Voiceover: Dr. E before a major surgery. Look how serious and determined she is as she prepares to put her extraordinary surgery skills to use yet again. Note the extreme concentration as she plans and maps out her best approach to removing a lemon-sized tumor from...a rat. Yes, ladies and gentlemen, a rat. This veterinarian does not discriminate against our rodent friends, believing that they, too should get quality veterinary care. Will she be successful? Will the rat survive? Will little Bobby's parents regret letting their kid "foster" the class pet this semester hence becoming responsible for its veterinary bills? We'll find out soon...

Monday, November 10, 2008

An easy way to tell if the lady in the car next to you has a toddler.

Scene before having a kid: I'm driving down the street in my beat-up old Corolla, windows down, bopping my head with music blasting loudly. Depending on the day, it may be R&B, rock music, or rap. If I'm with TH? Probably Tupac. I finally notice people in cars around me rolling their eyes so I turn the music down until I get to the highway.

Scene now that I have a toddler: I'm driving down the street in my midsize-SUV-one-step- away-from-a-minivan Hyundai Santa Fe, windows down, bopping my head with music blasting loudly, and occasionally singing out loud. I finally notice people in cars around me either rolling their eyes at the volume or snickering...and I realize that after dropping J off at daycare I was so into his music selection (Dora's Around the World Adventure -- actually a pretty decent CD of world music for kids) that I never turned it off. In fact, when it got to my favorite song (that's right, I have a favorite on the Dora CD) I actually TURNED IT UP. As I pull away from the light I sheepishly switch to the local hip-hop radio station.

Friday, November 7, 2008

It's a little better than the green ones you get on field day when you come in last...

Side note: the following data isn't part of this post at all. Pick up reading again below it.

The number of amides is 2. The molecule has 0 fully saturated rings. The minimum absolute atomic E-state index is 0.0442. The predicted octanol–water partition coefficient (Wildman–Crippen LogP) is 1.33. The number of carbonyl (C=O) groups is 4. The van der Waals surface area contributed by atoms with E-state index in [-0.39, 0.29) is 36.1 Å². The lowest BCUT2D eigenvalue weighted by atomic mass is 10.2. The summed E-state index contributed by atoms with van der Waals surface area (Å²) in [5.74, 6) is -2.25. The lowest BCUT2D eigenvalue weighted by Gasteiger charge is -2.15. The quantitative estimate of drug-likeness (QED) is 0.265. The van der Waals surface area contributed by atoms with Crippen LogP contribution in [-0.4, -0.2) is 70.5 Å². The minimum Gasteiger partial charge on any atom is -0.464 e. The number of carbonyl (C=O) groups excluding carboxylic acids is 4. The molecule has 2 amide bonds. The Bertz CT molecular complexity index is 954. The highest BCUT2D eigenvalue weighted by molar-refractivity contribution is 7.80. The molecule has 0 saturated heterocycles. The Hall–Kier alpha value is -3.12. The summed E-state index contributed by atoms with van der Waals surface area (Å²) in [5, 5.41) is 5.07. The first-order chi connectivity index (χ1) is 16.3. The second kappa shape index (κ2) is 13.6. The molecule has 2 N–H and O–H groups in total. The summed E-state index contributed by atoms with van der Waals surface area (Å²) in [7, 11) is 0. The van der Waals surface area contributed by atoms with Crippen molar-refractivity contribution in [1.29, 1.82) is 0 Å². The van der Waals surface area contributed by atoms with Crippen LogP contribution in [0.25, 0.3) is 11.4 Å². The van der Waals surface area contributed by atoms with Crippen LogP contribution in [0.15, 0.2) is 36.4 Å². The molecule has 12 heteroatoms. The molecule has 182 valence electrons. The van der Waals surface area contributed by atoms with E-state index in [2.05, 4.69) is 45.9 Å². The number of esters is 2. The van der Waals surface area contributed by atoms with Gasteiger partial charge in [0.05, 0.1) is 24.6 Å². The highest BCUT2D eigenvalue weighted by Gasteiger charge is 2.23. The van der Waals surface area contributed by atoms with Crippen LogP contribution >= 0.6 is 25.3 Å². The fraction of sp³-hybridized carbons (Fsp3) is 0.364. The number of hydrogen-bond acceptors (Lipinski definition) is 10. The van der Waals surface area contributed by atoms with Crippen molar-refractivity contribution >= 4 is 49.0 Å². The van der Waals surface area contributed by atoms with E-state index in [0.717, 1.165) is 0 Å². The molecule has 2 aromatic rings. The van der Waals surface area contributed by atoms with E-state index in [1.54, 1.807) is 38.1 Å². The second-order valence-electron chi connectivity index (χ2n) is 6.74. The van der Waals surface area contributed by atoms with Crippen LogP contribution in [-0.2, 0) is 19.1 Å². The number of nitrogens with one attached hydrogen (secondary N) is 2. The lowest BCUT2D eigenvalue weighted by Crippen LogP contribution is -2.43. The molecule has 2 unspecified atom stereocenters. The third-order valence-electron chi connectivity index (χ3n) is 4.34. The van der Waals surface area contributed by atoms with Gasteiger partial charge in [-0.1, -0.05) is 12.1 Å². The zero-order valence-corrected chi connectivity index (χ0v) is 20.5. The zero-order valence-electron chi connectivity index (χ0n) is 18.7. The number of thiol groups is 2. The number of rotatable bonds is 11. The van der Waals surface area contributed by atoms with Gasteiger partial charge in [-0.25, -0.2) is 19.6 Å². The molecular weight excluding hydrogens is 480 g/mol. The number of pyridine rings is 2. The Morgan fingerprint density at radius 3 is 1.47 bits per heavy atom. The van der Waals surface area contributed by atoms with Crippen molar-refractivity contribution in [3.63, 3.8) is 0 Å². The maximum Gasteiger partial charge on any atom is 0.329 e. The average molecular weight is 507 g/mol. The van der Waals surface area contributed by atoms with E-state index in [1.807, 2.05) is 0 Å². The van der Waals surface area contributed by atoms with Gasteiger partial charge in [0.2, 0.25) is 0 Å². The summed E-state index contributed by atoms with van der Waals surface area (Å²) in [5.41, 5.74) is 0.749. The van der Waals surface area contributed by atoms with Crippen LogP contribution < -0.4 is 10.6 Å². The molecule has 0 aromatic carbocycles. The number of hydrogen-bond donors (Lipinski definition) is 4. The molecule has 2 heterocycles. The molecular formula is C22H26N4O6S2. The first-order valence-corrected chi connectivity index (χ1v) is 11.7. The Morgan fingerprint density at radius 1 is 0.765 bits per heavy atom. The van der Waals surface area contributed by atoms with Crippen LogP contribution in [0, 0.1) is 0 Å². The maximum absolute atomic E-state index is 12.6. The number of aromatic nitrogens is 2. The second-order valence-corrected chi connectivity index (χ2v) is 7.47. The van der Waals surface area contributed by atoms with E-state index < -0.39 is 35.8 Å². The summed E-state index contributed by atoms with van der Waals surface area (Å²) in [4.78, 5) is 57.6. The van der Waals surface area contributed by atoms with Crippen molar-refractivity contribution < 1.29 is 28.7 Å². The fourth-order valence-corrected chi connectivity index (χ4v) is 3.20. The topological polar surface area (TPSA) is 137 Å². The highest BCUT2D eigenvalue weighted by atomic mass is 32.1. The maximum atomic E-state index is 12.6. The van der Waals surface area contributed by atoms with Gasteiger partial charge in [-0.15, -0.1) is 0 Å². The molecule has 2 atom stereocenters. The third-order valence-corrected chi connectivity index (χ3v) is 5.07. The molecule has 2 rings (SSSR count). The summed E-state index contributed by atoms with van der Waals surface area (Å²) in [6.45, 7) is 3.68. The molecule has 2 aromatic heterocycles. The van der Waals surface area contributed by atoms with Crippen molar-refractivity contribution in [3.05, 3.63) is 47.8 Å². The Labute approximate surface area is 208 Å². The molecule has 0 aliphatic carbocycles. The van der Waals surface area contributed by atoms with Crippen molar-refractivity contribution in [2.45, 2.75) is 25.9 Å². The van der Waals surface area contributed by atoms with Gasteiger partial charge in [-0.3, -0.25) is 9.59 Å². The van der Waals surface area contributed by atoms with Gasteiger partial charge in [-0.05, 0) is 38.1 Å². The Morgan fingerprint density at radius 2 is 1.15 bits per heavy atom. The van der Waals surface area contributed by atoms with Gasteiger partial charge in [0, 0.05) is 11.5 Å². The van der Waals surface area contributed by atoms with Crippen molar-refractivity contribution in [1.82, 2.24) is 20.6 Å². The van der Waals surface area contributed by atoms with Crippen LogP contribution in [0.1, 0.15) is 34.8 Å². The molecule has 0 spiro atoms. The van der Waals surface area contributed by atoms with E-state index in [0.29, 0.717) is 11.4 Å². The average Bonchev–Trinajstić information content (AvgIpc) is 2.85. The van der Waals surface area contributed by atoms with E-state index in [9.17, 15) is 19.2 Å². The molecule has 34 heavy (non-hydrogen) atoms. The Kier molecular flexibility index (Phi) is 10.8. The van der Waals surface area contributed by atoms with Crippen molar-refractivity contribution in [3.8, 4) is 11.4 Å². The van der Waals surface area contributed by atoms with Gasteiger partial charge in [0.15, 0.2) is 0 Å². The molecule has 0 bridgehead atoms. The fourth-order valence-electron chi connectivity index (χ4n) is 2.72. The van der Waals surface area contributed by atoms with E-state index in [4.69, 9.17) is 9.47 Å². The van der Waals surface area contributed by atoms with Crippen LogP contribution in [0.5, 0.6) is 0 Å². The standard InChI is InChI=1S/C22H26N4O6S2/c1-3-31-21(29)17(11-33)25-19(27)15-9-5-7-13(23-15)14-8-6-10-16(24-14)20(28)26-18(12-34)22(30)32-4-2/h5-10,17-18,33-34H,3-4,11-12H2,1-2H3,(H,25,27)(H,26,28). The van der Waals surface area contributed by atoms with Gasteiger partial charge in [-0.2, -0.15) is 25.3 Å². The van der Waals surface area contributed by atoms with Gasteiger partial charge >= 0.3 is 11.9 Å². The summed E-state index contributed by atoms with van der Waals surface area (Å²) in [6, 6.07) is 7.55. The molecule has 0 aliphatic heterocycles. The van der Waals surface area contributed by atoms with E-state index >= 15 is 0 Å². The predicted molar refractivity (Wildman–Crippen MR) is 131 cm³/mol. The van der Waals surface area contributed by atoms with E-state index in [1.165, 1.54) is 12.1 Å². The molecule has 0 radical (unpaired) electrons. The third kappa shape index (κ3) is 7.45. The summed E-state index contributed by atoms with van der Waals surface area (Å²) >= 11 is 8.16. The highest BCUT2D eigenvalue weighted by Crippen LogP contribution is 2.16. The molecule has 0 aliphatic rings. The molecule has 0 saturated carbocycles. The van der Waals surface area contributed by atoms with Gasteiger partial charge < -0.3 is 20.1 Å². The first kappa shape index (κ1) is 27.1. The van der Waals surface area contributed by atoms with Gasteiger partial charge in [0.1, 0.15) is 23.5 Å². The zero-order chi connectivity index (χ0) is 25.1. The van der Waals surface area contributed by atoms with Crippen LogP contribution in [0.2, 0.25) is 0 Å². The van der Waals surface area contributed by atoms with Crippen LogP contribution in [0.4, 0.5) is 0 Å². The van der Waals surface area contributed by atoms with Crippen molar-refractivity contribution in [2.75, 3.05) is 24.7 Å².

(And trust me, I know all about green ribbons on field day.) I got this little token at my WW meeting last night. Actually the tally is 11.6 pounds to be exact. In one month! I guess I'll stick with it after all :P

Wednesday, November 5, 2008

God Bless America

I'm not going to go into detail about my feelings on this election. I know what Obama winning the election means to me, and what it means to people like me. It's a big deal now -- A BIG DEAL -- but I only hope that by the time J is my age, no one will really understand why this was such a big deal. I hope by then it won't be a revolutionary idea that J--a black person, descended from people who came to this country not as immigrants but as cargo--could become president. I hope by then we will have had a female president, and that it won't be a novelty and cause for weeks and months and years of debates whenever someone "different" is on the ticket. I hope it will be as commonplace for black people to run for president as it is for them to play professional sports. That's my dream for the future.

But last night, and today? That I will remember for the rest of my life. Yes we can, indeed.

Monday, November 3, 2008

The weekend vacation in pictures.

We had a blast this weekend. I really couldn't have asked for a better 3-day trip. The highlights: Great weather in San Diego. J behaving incredibly well (for the most part, anyway) with staying in the hotel, 5-hour car trips each way, and really random schedules and food. Meeting Rita. That's right -- Rita and I met each other!! She was awesome, as expected, graciously inviting us to her parents' house on Halloween for dinner and trick-or-treating. Trick-or-treating with J, X, and Q (Rita's 2 kids - seriously cute BTW). A gorgeous, picture-perfect day at the San Diego Zoo. J seeing the ocean for the first time. A great conference where I learned a lot. 4 days off of work and not a single call from the clinic. And a good portion of the costs covered by my job, always a bonus! Anyway rather than rehashing all the details, here's a few of my favorite pics from the weekend...

Sunday, October 26, 2008

And a lovely time was had by all...

I'm so sad to go back to work tomorrow. I had a 3-day weekend after several weeks in a row of working Saturdays (not my normal schedule) and it was pretty awesome. Friday dawned cool and clear, with a snap in the air that is normal in other parts of the country this time of year but a treat in Vegas. J and I spent a lovely day together, shopping for necessities like a big pumpkin and Halloween candy, hanging out with Mimi in the backyard, and painting. That kid loves painting. I bought him a huge pad of paper 2 weeks ago that is already 3/4 used up. Then on Friday evening we carved a pumpkin for the first time ever.

J was very excited to go on the "commuter" with me to look up patterns to print out for our pumpkin. "Not scary face, Mommy" he told me several times. "Happy face." He wasn't too sure about the guts of the pumpkin--he seemed a little icked out by it--but by the end he did touch a few pumpkin seeds.

The look on his face when we took our pumpkin outside and lit the candle was PRICELESS. We could tell he had absolutely no clue what pumpkins were about until that moment. It was great.